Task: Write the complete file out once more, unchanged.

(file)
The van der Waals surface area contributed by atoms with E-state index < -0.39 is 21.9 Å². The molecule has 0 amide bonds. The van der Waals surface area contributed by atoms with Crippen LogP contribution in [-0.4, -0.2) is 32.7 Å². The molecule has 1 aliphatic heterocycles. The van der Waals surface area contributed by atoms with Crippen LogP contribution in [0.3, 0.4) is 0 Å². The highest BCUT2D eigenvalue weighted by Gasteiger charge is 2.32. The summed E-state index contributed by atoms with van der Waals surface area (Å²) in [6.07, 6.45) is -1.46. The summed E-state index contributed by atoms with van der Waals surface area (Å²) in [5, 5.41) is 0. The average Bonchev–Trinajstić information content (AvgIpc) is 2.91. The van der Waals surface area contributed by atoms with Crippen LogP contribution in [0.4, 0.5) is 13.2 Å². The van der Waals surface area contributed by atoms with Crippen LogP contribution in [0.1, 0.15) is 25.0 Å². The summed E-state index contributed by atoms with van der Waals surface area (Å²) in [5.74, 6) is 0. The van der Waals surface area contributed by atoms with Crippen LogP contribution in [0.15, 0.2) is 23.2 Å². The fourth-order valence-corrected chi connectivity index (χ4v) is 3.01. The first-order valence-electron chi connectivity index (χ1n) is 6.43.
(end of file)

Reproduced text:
The van der Waals surface area contributed by atoms with E-state index < -0.39 is 21.9 Å². The molecule has 0 amide bonds. The van der Waals surface area contributed by atoms with Crippen LogP contribution in [-0.4, -0.2) is 32.7 Å². The molecule has 1 aliphatic heterocycles. The van der Waals surface area contributed by atoms with Crippen LogP contribution in [0.3, 0.4) is 0 Å². The highest BCUT2D eigenvalue weighted by Gasteiger charge is 2.32. The summed E-state index contributed by atoms with van der Waals surface area (Å²) in [6.07, 6.45) is -1.46. The summed E-state index contributed by atoms with van der Waals surface area (Å²) in [5, 5.41) is 0. The average Bonchev–Trinajstić information content (AvgIpc) is 2.91. The van der Waals surface area contributed by atoms with Crippen LogP contribution in [0.4, 0.5) is 13.2 Å². The van der Waals surface area contributed by atoms with Crippen LogP contribution in [0.1, 0.15) is 25.0 Å². The summed E-state index contributed by atoms with van der Waals surface area (Å²) in [5.74, 6) is 0. The van der Waals surface area contributed by atoms with Crippen LogP contribution in [0.15, 0.2) is 23.2 Å². The fourth-order valence-corrected chi connectivity index (χ4v) is 3.01. The first-order valence-electron chi connectivity index (χ1n) is 6.43.